Hemingway never got over his hatred for his mother or her saviour. And it seems his own children paid dearly for the lack of love and grace he experienced from his parents. How ironic that Ernest Hemingway, spurned by his religious parents, as messed up and confused as he was, an emotionally abused child, who in turn abused his own children, nevertheless, understood the gospel clearer than all of them, when he wrote, “Paco meet me at Hotel Montana noon Tuesday, all is forgiven, Papa.”
The tragedy is that many, many, Christians have a similarly defective view of what it means to be a child of God. If we have received the Lord Jesus as our Saviour then we are children of God. And as children of God we have certain rights and privileges which the Lord Jesus Christ won for us on Calvary when he defeated Satan. Four rights that brought us peace with God. Four rights bestowed by the Holy Spirit when we trust in Jesus Christ, experience God’s forgiveness, are born again and receive eternal life. We learn of those rights in Romans 8. What are they? Freedom from judgement, freedom from defeat. Freedom from discouragement. Freedom from fear.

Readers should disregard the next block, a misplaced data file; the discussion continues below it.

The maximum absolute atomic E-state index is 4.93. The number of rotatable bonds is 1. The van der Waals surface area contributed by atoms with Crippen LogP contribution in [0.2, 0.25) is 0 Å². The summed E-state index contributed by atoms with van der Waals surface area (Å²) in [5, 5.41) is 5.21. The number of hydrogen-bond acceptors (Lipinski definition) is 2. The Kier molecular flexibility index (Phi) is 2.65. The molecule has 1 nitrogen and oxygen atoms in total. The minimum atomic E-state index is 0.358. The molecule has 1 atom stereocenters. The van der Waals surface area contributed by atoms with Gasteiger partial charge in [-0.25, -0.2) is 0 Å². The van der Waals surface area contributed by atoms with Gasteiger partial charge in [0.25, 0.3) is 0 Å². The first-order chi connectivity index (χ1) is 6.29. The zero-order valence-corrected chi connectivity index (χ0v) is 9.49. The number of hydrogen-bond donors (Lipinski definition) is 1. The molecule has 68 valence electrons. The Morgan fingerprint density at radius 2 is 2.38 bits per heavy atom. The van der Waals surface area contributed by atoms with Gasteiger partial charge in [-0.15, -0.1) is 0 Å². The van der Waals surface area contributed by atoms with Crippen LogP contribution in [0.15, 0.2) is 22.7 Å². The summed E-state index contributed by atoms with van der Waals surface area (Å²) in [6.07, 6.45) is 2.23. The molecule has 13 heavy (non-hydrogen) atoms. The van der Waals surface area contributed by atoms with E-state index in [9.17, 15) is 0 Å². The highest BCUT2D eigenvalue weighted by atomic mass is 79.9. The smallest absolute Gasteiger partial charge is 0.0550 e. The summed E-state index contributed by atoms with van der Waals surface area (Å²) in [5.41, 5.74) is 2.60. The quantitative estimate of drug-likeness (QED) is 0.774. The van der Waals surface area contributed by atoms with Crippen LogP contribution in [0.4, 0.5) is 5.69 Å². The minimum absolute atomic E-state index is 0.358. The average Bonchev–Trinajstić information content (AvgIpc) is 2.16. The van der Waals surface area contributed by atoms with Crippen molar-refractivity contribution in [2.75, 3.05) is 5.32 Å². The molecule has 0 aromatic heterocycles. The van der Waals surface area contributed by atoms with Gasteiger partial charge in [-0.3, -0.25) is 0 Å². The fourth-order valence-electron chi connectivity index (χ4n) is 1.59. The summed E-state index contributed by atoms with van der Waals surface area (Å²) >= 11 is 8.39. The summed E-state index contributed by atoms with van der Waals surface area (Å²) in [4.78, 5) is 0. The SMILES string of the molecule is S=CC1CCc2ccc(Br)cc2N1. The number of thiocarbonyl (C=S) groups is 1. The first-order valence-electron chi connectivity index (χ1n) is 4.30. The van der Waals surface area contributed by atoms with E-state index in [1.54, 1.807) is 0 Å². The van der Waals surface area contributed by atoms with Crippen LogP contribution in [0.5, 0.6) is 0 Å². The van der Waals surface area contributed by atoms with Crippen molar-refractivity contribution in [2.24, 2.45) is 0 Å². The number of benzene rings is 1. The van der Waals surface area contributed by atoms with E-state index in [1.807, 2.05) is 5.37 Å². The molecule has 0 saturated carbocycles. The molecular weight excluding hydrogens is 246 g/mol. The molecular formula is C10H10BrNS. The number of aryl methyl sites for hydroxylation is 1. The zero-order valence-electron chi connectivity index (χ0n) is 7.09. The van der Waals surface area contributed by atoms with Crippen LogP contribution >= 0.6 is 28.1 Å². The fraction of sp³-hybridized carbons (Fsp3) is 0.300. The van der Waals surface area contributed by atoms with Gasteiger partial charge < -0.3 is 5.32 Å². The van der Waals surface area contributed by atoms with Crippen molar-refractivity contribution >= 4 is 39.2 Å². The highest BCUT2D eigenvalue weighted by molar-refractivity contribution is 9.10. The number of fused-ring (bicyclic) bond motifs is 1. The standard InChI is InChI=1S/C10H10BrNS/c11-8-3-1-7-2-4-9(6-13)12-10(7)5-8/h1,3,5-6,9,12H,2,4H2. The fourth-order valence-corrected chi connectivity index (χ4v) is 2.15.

Last week, following the Revised Common Lectionary, we discovered from Romans 8:1-11 our first two throne rights: freedom from judgement and freedom from obligation. This week, in Romans 8:12-25, we will consider our freedom from discouragement. Next week, when we explore Romans 8:26-39, we will consider our fourth throne right – freedom from fear.
3. Freedom from Discouragement – No Frustration
In these verses, God addresses the very real problem of pain and suffering. To help you remember its content, he uses the imagery of groaning – in fact he uses it 3 times.
3.1 Creation Groans
“I consider that our present sufferings are not worth comparing with the glory that will be revealed in us. 19 The creation waits in eager expectation for the children of God to be revealed. 20 For the creation was subjected to frustration, not by its own choice, but by the will of the one who subjected it, in hope 21 that the creation itself will be liberated from its bondage to decay and brought into the freedom and glory of the children of God. 22 We know that the whole creation has been groaning as in the pains of childbirth right up to the present time.” (Romans 8:18-22)